Longitudinal bore of tube 106, for example, a subsurface safety valve, is in communication with longitudinal bore 180 of tubular receiver 120. By sealably retaining said tube 106 and tubular receiver 120 assembly within production tubing, any fluid flowing through the production tubing is routed through the longitudinal bores thereof. If tube 106 is a subsurface safety valve, for example, any flow control member thereof can be actuated to restrict flow of fluid thought the longitudinal bores, and thus restrict flow within the production tubing. Bypass assembly 100 allows injection of fluid into the upstream zone (e.g., the zone sealed from the surface by flow control member of a subsurface safety valve embodiment of tube 106) though the hydraulic conduit 108 hung from tubular receiver 120. As bypass assembly 100, including stinger 150, attached conduit 160, and hydraulic injection conduit 108, is totally contained within the bore of production tubing, no injection lines are required to be run outside of the production tubing.

Well fluids typically flow through production tubing at a high velocity that can erode any body extending into the flow path of said well fluids. Turning again to FIG. 8, optional alignment fins 166 are made of a soft material, for example, aluminum, that is substantially removable or otherwise can be eroded or abraded by flow of a well fluid. As alignment fins 166 can impede the flow of fluid through the longitudinal bore 180 of tubular receiver 120, such removal of alignment fins 166 after engagement within receptacle bore 172 can be achieved. As further illustrated in FIG. 8, to impede abrasion or erosion of stinger 150, the conical nose section 168 exposed to flow of well fluid can be formed of, or be coated with, an erosion resistant material, for example, carbide. As more readily discernable from FIG. 15, distal end 184 of receiving body 170 can be formed of, or be coated with, an erosion resistant material, for example, carbide and/or distal end 184 can be shaped to minimize drag, and thus minimize erosion, as is known by one of ordinary skill in the art.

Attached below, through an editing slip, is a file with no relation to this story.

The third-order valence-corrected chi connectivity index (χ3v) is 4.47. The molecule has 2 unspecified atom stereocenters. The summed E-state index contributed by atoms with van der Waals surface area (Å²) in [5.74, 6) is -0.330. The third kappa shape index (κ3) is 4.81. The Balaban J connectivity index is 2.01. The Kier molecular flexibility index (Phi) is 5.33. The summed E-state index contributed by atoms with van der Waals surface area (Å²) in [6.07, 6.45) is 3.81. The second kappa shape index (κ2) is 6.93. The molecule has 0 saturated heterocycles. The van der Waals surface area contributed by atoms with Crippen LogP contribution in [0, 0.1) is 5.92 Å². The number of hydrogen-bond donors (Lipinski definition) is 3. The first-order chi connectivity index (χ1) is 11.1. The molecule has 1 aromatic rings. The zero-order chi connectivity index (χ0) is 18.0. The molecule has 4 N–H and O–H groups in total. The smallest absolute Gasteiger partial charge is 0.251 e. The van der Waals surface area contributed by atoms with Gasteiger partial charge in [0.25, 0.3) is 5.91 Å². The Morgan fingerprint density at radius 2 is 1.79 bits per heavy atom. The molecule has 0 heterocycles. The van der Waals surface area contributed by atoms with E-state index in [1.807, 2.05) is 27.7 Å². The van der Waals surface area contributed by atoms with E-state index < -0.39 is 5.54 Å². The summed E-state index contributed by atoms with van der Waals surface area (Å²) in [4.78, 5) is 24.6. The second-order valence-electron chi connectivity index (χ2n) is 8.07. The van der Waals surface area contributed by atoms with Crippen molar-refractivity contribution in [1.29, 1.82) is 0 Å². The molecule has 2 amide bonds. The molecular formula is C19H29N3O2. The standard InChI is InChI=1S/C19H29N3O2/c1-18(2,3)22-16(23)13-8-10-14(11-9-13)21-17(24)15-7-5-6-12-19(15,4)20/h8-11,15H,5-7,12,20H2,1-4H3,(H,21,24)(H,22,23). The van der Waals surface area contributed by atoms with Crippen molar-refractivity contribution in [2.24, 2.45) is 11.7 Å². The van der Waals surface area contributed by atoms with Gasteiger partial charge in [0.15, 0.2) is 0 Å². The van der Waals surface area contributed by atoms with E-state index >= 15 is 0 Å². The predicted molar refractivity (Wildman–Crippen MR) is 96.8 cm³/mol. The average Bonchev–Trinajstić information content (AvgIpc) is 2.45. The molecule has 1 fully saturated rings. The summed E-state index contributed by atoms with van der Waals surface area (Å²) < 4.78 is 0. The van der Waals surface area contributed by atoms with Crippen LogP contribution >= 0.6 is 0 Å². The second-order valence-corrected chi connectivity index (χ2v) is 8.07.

FIG. 16 illustrates a second embodiment of a bypass assembly 200. Production tubing 210, disposed in wellbore WB, includes dual landing profiles (202, 203), shown here as hydraulic landing profiles also referred to as hydraulic nipples. Hydraulic nipples (202, 203) serve as landing profiles to retain downhole components, typically subsurface safety valves, while providing a conduit extending thereto for communicating with the downhole component retained therein. Dual landing profiles (202, 203) are advantageous when dual subsurface safety valves are desired. For example, as an assembly retained in a hydraulic nipple (202, 203) can be an impediment to access through the production tubing 210, the assembly can be retrieved from the surface to allow access to the production tubing 210. Upper 202 and/or lower 203 hydraulic nipples can be formed as part of production tubing 210, or as a sub assemblies threaded, or otherwise attached, inline with production tubing 210 as shown.